Customs: Safe & Sane

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A crowd of about 500,000 applauded delightedly one night last week when a bargeful of fireworks exploded in Manhattan's Hudson River, killing two of the crew and injuring four others. The witnesses assumed, of course, that the gigantic bang was part of the annual pre-Fourth of July show being put on by Macy's department store. And the youngsters among them were especially surprised when they learned of the tragedy caused by a faulty rocket that fell back on the barge. So thoroughly institutional have fireworks become these days that the postwar generations hardly think of them as dangerous.

Unknown to the modern young is the pungent incense of punk and the acrid reek of exploded salute. Not even the harmless, dancing crackle and spit of lady crackers, limp in their red-gold Oriental wrappings, has lifted their Fourth-of-July hearts—not to mention the delicious danger of the thrown cherry bomb, or the thrilling thop-thop of the handheld, Roman candle.

Bonfires & Gushing Tears. The Safe and Sane Fourth is all but universal now; blow-up-yourself fireworks are banned in 27 states, and there is some kind of restriction in every state but Alaska and Nevada. There is still a busy interstate traffic in illegal noisemakers, but the overall results in terms of safety have been impressive and persuasive. Pennsylvania, for instance, was one of the first states to limit fireworks to public displays, adopted a code in 1938, when there were six deaths and 1,702 injuries from fireworks. The next year this dropped to 85 injuries and no deaths at all.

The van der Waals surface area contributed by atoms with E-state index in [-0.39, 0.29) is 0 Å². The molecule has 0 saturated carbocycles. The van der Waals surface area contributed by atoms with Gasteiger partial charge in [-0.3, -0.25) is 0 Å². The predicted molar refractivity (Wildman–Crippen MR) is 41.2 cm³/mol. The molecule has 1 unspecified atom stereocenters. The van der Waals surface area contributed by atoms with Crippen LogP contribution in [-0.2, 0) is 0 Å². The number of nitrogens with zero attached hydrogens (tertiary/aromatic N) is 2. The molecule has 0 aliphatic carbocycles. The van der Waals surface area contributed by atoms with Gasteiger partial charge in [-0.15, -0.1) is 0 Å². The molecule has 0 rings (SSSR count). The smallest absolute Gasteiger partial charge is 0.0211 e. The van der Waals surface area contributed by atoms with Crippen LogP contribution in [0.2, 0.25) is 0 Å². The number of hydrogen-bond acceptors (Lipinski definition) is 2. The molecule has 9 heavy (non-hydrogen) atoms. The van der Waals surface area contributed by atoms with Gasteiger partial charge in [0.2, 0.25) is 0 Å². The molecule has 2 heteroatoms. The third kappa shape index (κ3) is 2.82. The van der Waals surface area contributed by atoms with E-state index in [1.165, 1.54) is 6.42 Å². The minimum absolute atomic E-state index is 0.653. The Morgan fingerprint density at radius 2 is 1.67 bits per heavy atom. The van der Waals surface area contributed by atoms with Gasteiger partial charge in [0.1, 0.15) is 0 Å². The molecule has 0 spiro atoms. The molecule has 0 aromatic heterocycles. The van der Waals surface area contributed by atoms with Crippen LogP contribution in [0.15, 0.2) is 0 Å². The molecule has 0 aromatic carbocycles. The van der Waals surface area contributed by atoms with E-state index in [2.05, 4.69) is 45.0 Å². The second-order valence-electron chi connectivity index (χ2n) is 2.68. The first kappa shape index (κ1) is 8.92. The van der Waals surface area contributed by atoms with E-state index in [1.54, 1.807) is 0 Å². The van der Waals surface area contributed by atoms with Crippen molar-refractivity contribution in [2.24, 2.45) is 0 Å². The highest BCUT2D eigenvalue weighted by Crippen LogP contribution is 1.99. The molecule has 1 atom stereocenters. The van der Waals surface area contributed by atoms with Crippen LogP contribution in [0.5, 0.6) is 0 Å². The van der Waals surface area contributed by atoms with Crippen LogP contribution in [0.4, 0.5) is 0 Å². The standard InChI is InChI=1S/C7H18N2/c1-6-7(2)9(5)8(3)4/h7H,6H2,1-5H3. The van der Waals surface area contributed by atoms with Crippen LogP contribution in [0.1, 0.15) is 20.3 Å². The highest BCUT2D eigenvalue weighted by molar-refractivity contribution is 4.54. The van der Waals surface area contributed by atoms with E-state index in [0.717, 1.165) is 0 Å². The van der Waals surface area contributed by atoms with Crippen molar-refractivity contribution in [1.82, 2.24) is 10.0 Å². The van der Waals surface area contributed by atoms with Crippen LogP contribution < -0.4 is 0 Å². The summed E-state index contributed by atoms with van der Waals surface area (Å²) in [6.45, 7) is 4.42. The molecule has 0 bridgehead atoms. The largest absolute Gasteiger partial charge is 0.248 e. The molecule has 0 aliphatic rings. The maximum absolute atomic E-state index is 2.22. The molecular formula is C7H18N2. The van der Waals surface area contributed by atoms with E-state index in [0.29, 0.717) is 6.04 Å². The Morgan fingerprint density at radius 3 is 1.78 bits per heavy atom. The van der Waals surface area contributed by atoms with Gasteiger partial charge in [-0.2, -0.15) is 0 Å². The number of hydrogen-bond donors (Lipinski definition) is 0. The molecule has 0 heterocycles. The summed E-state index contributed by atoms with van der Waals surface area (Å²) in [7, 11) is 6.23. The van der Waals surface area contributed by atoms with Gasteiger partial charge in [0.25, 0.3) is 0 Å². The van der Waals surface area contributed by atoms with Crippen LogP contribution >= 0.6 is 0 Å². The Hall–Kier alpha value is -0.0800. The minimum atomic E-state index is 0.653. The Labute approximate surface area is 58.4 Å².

So the Glorious Fourth that Daniel Webster predicted would be celebrated "with thanksgiving, with festivity, with bonfires and illuminations, and copious, gushing tears" has come to be the day for the big ball game, the teeming beach, the crawling traffic, the long drink—in short, like every summer weekend only more so, slightly set apart perhaps by the American Legion parade and a public display of professional fireworks.

Private Pyrotechnics? One group fighting hard to bring back private pyrotechnics is, unsurprisingly, the fireworks manufacturers. "Safe and sane" fireworks are what they are plugging—mostly some variant of sparklers—and they have been successful in getting some state legislatures to mitigate their blanket bans.

Says Patrick Moriarty, president of the Atlas Fire Works Co. of Lynwood, Calif.: "The trend is toward putting fireworks back into the hands of the people. The sales of these safe and sane items are going so fast we just can't keep up. In five to ten years, they'll be legal all through the country."